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On a recent outing I discovered a number of these.

Essentially, you look through the hole in the middle and you are facing a landmark, city, specific location, etc.

Whilst this one is clearly modern, I am sure this type of thing existed historically.

Do they have a name? The place I saw them doesn't have them named anywhere I could see.

  • 1
    These aren't natural formations?
    – Mitch
    Commented Dec 24, 2013 at 15:34
  • @Mitch Haha! They may well be!
    – Ste
    Commented Dec 24, 2013 at 15:36
  • Cf. the late Old Man of the Mountain, a long but now destroyed New Hampshire tourist attraction.
    – Robusto
    Commented Dec 24, 2013 at 15:37
  • @Robusto - Yeah, but look! Mine has METAL!
    – Ste
    Commented Dec 24, 2013 at 15:39
  • This looks like some sort of "henge".
    – Brad
    Commented Dec 24, 2013 at 16:23

2 Answers 2


Many years ago my friends and I used to pore over local maps looking for potential ley lines. We'd select one for "on-site" investigation, then get out and walk along it - usually for several miles.

I was always struck by how often we were able to use footpaths, bridle paths, turnstiles, etc., and how often we encountered striking views across the landscape, and geodetic monuments.

geodetic monument - a stone or concrete pillar that marks a true place of trigonometric points.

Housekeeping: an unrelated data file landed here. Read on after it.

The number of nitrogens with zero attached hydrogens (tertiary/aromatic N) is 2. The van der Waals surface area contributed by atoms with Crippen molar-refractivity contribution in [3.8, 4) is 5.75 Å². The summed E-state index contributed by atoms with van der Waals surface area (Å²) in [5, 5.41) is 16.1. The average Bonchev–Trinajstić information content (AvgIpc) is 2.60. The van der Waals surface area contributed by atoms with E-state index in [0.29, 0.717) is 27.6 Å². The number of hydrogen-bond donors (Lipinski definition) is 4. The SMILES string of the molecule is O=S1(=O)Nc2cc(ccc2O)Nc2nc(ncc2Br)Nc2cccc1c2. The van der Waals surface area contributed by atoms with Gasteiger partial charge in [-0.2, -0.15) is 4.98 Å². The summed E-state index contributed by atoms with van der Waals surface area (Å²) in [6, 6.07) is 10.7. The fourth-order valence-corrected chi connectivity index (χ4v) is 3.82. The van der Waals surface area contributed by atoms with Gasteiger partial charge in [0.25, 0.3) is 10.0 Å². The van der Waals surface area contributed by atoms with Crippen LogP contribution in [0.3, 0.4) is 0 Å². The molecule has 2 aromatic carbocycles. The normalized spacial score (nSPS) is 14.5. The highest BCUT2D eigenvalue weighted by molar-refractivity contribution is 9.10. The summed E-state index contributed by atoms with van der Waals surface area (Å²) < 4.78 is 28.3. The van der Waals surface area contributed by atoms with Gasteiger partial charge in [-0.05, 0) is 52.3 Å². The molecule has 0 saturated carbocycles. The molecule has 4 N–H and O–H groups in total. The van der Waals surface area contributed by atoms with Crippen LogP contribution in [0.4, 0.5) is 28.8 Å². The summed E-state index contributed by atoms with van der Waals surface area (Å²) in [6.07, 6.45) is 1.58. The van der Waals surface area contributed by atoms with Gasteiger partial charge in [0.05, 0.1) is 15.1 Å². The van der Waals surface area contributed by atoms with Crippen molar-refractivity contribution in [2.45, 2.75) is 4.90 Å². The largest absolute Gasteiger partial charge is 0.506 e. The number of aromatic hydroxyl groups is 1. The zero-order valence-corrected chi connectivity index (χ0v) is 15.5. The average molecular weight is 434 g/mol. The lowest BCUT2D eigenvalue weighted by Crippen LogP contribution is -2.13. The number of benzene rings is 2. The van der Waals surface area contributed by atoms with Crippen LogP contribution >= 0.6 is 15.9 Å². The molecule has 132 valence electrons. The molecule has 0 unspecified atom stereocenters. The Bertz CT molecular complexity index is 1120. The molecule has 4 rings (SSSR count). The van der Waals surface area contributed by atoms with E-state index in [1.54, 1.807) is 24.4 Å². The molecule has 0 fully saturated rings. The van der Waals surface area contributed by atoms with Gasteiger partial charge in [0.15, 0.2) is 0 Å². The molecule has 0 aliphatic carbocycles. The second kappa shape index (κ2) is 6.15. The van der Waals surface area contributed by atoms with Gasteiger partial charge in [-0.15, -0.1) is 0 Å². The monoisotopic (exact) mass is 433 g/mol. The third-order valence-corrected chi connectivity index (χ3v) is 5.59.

Here's a Wikipedia page on the Peirce Geodetic Monument. Such points won't always offer a clear view to a notable landmark. But they're always precisely positioned in relation to something, so very often this will be the case.

  • Why thank you, sir! I knew there was a name other than "trig points".
    – Ste
    Commented Dec 24, 2013 at 15:54

"Geodetic monument" does not apply to the viewfinder shown in the photograph. Unlike the archaeological (i.e., old and the consequence of human activity) monuments in the photograph, a geodetic monument is simply for designating the precise location of specific latitude-longitude and/or elevation coordinates. Nothing of the kind is visible or implied in this illustration. Such monuments were commonly erected during the surveys establishing boundaries, for instance: large enough to remain in place and to bear the carved or affixed coordinates of that location, but certainly not the mammoth features shown here.

I recommend "viewfinder" for this means of focusing the visitor's gaze upon the distance feature. I've never seen one during my extensive travels in the U.S. and Canada. How nice to see this rather than the coin-operated telescope that is common here.

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